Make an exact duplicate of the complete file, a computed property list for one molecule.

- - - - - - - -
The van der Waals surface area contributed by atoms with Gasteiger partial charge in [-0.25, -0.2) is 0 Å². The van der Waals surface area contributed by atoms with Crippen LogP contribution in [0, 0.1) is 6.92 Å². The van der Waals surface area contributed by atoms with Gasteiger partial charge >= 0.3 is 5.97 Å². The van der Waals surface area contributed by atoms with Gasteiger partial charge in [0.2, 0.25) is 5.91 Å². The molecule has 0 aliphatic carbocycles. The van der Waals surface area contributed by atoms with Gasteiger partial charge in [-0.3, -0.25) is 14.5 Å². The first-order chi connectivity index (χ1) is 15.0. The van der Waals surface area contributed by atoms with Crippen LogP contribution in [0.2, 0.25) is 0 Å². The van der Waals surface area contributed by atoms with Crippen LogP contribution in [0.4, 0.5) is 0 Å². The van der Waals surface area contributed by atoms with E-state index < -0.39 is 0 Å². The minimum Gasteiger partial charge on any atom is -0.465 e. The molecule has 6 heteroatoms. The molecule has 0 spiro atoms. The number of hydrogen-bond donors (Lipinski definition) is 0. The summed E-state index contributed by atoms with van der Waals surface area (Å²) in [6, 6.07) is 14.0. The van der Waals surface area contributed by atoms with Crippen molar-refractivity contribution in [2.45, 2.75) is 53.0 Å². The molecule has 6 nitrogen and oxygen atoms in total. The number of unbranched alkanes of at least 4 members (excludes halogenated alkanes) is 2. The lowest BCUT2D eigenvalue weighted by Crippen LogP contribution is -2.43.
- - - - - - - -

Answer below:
The van der Waals surface area contributed by atoms with Gasteiger partial charge in [-0.25, -0.2) is 0 Å². The van der Waals surface area contributed by atoms with Crippen LogP contribution in [0, 0.1) is 6.92 Å². The van der Waals surface area contributed by atoms with Gasteiger partial charge >= 0.3 is 5.97 Å². The van der Waals surface area contributed by atoms with Gasteiger partial charge in [0.2, 0.25) is 5.91 Å². The molecule has 0 aliphatic carbocycles. The van der Waals surface area contributed by atoms with Gasteiger partial charge in [-0.3, -0.25) is 14.5 Å². The first-order chi connectivity index (χ1) is 15.0. The van der Waals surface area contributed by atoms with Crippen LogP contribution in [0.2, 0.25) is 0 Å². The van der Waals surface area contributed by atoms with Crippen LogP contribution in [0.4, 0.5) is 0 Å². The van der Waals surface area contributed by atoms with E-state index < -0.39 is 0 Å². The minimum Gasteiger partial charge on any atom is -0.465 e. The molecule has 6 heteroatoms. The molecule has 0 spiro atoms. The number of hydrogen-bond donors (Lipinski definition) is 0. The summed E-state index contributed by atoms with van der Waals surface area (Å²) in [6, 6.07) is 14.0. The van der Waals surface area contributed by atoms with Crippen molar-refractivity contribution in [2.45, 2.75) is 53.0 Å². The molecule has 6 nitrogen and oxygen atoms in total. The number of unbranched alkanes of at least 4 members (excludes halogenated alkanes) is 2. The lowest BCUT2D eigenvalue weighted by Crippen LogP contribution is -2.43.